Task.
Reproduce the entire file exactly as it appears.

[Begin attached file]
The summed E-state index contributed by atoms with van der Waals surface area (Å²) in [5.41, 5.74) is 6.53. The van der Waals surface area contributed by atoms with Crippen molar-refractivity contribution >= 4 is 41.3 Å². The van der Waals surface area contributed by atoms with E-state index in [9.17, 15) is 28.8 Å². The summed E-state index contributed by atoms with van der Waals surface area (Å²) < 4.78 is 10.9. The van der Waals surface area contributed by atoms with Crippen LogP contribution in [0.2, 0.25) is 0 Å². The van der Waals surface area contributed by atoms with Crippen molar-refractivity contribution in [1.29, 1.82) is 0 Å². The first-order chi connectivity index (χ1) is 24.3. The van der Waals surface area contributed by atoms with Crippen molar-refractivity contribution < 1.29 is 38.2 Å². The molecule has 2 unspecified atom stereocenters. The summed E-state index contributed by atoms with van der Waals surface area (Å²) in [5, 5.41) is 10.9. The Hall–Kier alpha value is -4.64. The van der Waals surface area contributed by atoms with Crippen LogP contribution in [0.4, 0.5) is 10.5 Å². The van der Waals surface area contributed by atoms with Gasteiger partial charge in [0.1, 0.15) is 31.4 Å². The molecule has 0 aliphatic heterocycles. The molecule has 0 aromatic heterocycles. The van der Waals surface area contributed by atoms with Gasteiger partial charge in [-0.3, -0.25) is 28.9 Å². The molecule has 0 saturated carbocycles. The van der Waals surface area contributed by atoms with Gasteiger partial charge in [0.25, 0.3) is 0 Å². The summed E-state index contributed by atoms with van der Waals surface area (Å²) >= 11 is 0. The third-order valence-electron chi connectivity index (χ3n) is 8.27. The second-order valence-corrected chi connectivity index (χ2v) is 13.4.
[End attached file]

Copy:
The summed E-state index contributed by atoms with van der Waals surface area (Å²) in [5.41, 5.74) is 6.53. The van der Waals surface area contributed by atoms with Crippen molar-refractivity contribution >= 4 is 41.3 Å². The van der Waals surface area contributed by atoms with E-state index in [9.17, 15) is 28.8 Å². The summed E-state index contributed by atoms with van der Waals surface area (Å²) < 4.78 is 10.9. The van der Waals surface area contributed by atoms with Crippen LogP contribution in [0.2, 0.25) is 0 Å². The van der Waals surface area contributed by atoms with Crippen molar-refractivity contribution in [1.29, 1.82) is 0 Å². The first-order chi connectivity index (χ1) is 24.3. The van der Waals surface area contributed by atoms with Crippen molar-refractivity contribution < 1.29 is 38.2 Å². The molecule has 2 unspecified atom stereocenters. The summed E-state index contributed by atoms with van der Waals surface area (Å²) in [5, 5.41) is 10.9. The Hall–Kier alpha value is -4.64. The van der Waals surface area contributed by atoms with Crippen LogP contribution in [0.4, 0.5) is 10.5 Å². The van der Waals surface area contributed by atoms with Gasteiger partial charge in [0.1, 0.15) is 31.4 Å². The molecule has 0 aliphatic heterocycles. The molecule has 0 aromatic heterocycles. The van der Waals surface area contributed by atoms with Gasteiger partial charge in [-0.3, -0.25) is 28.9 Å². The molecule has 0 saturated carbocycles. The van der Waals surface area contributed by atoms with Gasteiger partial charge in [0.25, 0.3) is 0 Å². The summed E-state index contributed by atoms with van der Waals surface area (Å²) >= 11 is 0. The third-order valence-electron chi connectivity index (χ3n) is 8.27. The second-order valence-corrected chi connectivity index (χ2v) is 13.4.